The fact that most of the technical equipment is outdated, constitutes an additional problem for many of the radio stations, since they do not have the funds needed to replace this equipment, and this a real threat to the future existence of many of these rural radio stations.
Another issue is that of profitability, which often makes it impossible for these stations to be economically secure. In addition, the concentration of the local advertiser market, the lack of professionalism of the radiobroadcasters, the mediocrity of many of the radio programmes that are broadcast, are all reasons for the economic difficulties that the radio stations in Mali have been coping with.
The urgent need for professional training was well understood by the Union of Free Radio and Television Networks (URTEL), which I am representing at this Workshop. More than a hundred seminars and workshops have been organized, in order to achieve the objective which URTEL has set for itself, namely to provide professional training for the persons working in rural radio.
Unfortunately, there is a great disparity in the professional levels of these people, and this makes it very difficult to create homogeneous groups for training purposes.
When URTEL finishes training its people, they realize that many of them often move on to other jobs. 78% of the animators who were trained, with a view to protecting and supporting these radio stations, have gone off to work for NGOs, and 88.7% of this 78% were women, which means that most of the women animators who have received the training have left the original group.
Most of the training was concentrated upon strategic or thematic objectives, that were suggested by the technical and financial partners.
There is no specific solution with regard to the professional training of persons who speak the national languages. The local languages, as you probably are aware, are extremely important, particularly in Mali, where they account for the bulk of the radio programming.
This is an issue which we raised at the Pan African Conference in Dakar, namely, the whole problem of the training of our local personnel.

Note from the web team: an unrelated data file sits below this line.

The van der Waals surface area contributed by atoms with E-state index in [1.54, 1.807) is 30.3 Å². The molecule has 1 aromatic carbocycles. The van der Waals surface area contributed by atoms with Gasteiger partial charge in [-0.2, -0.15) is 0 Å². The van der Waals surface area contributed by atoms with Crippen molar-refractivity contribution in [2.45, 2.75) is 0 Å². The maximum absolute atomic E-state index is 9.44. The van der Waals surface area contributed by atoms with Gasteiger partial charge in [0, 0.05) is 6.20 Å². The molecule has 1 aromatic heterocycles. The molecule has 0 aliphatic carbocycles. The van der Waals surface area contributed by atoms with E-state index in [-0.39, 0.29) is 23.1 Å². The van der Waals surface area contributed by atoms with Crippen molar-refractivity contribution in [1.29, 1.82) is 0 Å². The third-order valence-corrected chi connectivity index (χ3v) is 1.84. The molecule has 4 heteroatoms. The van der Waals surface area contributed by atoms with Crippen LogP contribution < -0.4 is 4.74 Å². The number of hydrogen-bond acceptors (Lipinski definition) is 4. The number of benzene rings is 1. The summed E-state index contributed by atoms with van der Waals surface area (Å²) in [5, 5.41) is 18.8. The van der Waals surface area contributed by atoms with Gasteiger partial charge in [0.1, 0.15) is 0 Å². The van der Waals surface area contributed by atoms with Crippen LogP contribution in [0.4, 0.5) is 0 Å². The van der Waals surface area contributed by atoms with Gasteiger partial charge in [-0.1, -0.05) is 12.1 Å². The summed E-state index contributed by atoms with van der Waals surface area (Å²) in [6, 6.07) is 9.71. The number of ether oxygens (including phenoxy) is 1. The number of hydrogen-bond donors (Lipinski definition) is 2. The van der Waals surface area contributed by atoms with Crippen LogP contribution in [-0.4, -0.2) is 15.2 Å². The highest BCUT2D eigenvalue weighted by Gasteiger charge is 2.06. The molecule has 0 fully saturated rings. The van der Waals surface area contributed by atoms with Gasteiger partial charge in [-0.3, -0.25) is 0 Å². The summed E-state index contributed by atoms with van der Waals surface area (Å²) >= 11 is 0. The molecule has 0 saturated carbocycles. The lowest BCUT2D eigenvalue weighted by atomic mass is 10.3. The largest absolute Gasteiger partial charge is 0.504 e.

There are some clouds, as you can see, over the prospective survival of rural radio in Mali.
Many of the local radio stations are now linked up to the Internet, and this has been achieved with the help of a number of our partners.
Some of the local radio stations in Timbuktu and other places are now connected to the Internet. We can of course give them content and resources, but who will be providing the maintenance needed for these stations? I believe this is a problem that our Workshop should be dealing with.
It is certainly true that the rural population recognizes the importance of these radio stations, and they have a strong feeling of ownership about them. URTEL has worked with about twenty technical and financial partners in a committee supporting the development of local radio, and FAO is a member of this committee.
Local radio stations have certainly been able to meet one major challenge, which is the challenge of language, and they have also helped in reducing the cultural and religious barriers which exist here.
The rights of women and children are now being openly discussed, and all forms of discrimination against women are being dealt with. Local radios have played a very important role in this. Programmes have been prepared in all the local languages, and this has sparked a debate on this important subject, thanks in great part to the local radios.
Formerly-taboo subjects like female genital mutilation can now be openly discussed, as well as schooling for young girls, and malaria and its causes. The rural population has now come to understand that mosquitos spread this disease, and this is thanks to the radio.
Information about the AIDS epidemic has also been widely disseminated by the local radio stations, and many people in Mali have heard the word AIDS for the first time.
On many of the local stations, the programmes are broadcast in the local languages, and not in Mali's official language, which is French, or even in the most widely-spoken language, which is Bamana, but rather in the local language of that specific small area.
This is how the radio stations reach out to the local people.
In point of fact, we like to say in Mali that the official national radio and television are "the Voice of Mali", but that the rural radio stations are "the Voice of the Mali People".